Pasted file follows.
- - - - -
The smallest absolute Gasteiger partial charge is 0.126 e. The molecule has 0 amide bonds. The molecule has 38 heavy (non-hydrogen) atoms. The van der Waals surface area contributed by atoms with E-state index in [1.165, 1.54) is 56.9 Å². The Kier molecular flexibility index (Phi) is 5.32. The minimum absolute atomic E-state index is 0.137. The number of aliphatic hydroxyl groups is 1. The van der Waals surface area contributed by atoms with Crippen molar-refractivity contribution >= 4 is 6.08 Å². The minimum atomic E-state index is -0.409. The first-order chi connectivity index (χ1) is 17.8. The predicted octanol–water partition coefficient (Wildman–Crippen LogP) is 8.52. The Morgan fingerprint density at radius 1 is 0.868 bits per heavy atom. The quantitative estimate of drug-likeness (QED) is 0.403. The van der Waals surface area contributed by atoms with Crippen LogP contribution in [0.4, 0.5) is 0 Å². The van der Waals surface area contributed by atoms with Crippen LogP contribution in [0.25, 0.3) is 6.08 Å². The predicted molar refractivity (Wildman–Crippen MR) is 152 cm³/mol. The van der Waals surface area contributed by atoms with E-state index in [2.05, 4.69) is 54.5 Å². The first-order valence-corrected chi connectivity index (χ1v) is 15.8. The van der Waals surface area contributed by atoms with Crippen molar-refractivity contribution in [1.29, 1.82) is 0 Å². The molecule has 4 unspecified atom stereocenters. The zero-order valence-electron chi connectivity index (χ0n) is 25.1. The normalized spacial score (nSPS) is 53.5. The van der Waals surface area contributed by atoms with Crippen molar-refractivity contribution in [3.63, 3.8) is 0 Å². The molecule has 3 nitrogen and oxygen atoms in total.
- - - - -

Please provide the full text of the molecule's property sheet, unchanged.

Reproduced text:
The smallest absolute Gasteiger partial charge is 0.126 e. The molecule has 0 amide bonds. The molecule has 38 heavy (non-hydrogen) atoms. The van der Waals surface area contributed by atoms with E-state index in [1.165, 1.54) is 56.9 Å². The Kier molecular flexibility index (Phi) is 5.32. The minimum absolute atomic E-state index is 0.137. The number of aliphatic hydroxyl groups is 1. The van der Waals surface area contributed by atoms with Crippen molar-refractivity contribution >= 4 is 6.08 Å². The minimum atomic E-state index is -0.409. The first-order chi connectivity index (χ1) is 17.8. The predicted octanol–water partition coefficient (Wildman–Crippen LogP) is 8.52. The Morgan fingerprint density at radius 1 is 0.868 bits per heavy atom. The quantitative estimate of drug-likeness (QED) is 0.403. The van der Waals surface area contributed by atoms with Crippen LogP contribution in [0.4, 0.5) is 0 Å². The van der Waals surface area contributed by atoms with Crippen LogP contribution in [0.25, 0.3) is 6.08 Å². The predicted molar refractivity (Wildman–Crippen MR) is 152 cm³/mol. The van der Waals surface area contributed by atoms with E-state index in [2.05, 4.69) is 54.5 Å². The first-order valence-corrected chi connectivity index (χ1v) is 15.8. The van der Waals surface area contributed by atoms with Crippen molar-refractivity contribution in [1.29, 1.82) is 0 Å². The molecule has 4 unspecified atom stereocenters. The zero-order valence-electron chi connectivity index (χ0n) is 25.1. The normalized spacial score (nSPS) is 53.5. The van der Waals surface area contributed by atoms with Crippen molar-refractivity contribution in [3.63, 3.8) is 0 Å². The molecule has 3 nitrogen and oxygen atoms in total.